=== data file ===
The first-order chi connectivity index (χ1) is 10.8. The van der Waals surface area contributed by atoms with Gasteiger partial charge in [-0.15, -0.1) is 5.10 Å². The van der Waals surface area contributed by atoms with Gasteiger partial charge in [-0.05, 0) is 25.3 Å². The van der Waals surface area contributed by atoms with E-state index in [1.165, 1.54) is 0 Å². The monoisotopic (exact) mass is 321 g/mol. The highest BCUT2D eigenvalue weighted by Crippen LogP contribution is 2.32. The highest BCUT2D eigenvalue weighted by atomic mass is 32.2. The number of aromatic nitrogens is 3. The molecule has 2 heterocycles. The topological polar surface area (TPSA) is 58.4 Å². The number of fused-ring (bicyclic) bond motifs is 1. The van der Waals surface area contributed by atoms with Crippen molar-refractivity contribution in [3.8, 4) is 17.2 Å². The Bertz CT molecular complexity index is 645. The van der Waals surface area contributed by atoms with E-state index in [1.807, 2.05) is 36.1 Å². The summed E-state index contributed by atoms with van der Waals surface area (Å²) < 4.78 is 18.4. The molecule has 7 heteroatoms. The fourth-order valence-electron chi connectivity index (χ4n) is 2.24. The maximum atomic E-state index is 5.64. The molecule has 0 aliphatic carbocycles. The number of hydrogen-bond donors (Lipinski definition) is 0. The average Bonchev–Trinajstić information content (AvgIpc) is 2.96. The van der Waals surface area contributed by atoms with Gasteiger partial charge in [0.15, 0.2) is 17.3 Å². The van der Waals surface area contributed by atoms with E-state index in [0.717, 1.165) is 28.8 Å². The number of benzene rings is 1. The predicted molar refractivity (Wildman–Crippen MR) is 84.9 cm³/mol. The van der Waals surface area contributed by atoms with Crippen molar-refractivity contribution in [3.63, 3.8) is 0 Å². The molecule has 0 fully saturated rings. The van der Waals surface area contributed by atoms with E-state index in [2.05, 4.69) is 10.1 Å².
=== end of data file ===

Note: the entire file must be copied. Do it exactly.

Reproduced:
The first-order chi connectivity index (χ1) is 10.8. The van der Waals surface area contributed by atoms with Gasteiger partial charge in [-0.15, -0.1) is 5.10 Å². The van der Waals surface area contributed by atoms with Gasteiger partial charge in [-0.05, 0) is 25.3 Å². The van der Waals surface area contributed by atoms with E-state index in [1.165, 1.54) is 0 Å². The monoisotopic (exact) mass is 321 g/mol. The highest BCUT2D eigenvalue weighted by Crippen LogP contribution is 2.32. The highest BCUT2D eigenvalue weighted by atomic mass is 32.2. The number of aromatic nitrogens is 3. The molecule has 2 heterocycles. The topological polar surface area (TPSA) is 58.4 Å². The number of fused-ring (bicyclic) bond motifs is 1. The van der Waals surface area contributed by atoms with Crippen molar-refractivity contribution in [3.8, 4) is 17.2 Å². The Bertz CT molecular complexity index is 645. The van der Waals surface area contributed by atoms with E-state index in [1.807, 2.05) is 36.1 Å². The summed E-state index contributed by atoms with van der Waals surface area (Å²) < 4.78 is 18.4. The molecule has 7 heteroatoms. The fourth-order valence-electron chi connectivity index (χ4n) is 2.24. The maximum atomic E-state index is 5.64. The molecule has 0 aliphatic carbocycles. The number of hydrogen-bond donors (Lipinski definition) is 0. The average Bonchev–Trinajstić information content (AvgIpc) is 2.96. The van der Waals surface area contributed by atoms with Gasteiger partial charge in [0.15, 0.2) is 17.3 Å². The van der Waals surface area contributed by atoms with E-state index in [0.717, 1.165) is 28.8 Å². The number of benzene rings is 1. The predicted molar refractivity (Wildman–Crippen MR) is 84.9 cm³/mol. The van der Waals surface area contributed by atoms with Crippen molar-refractivity contribution in [3.63, 3.8) is 0 Å². The molecule has 0 fully saturated rings. The van der Waals surface area contributed by atoms with E-state index in [2.05, 4.69) is 10.1 Å².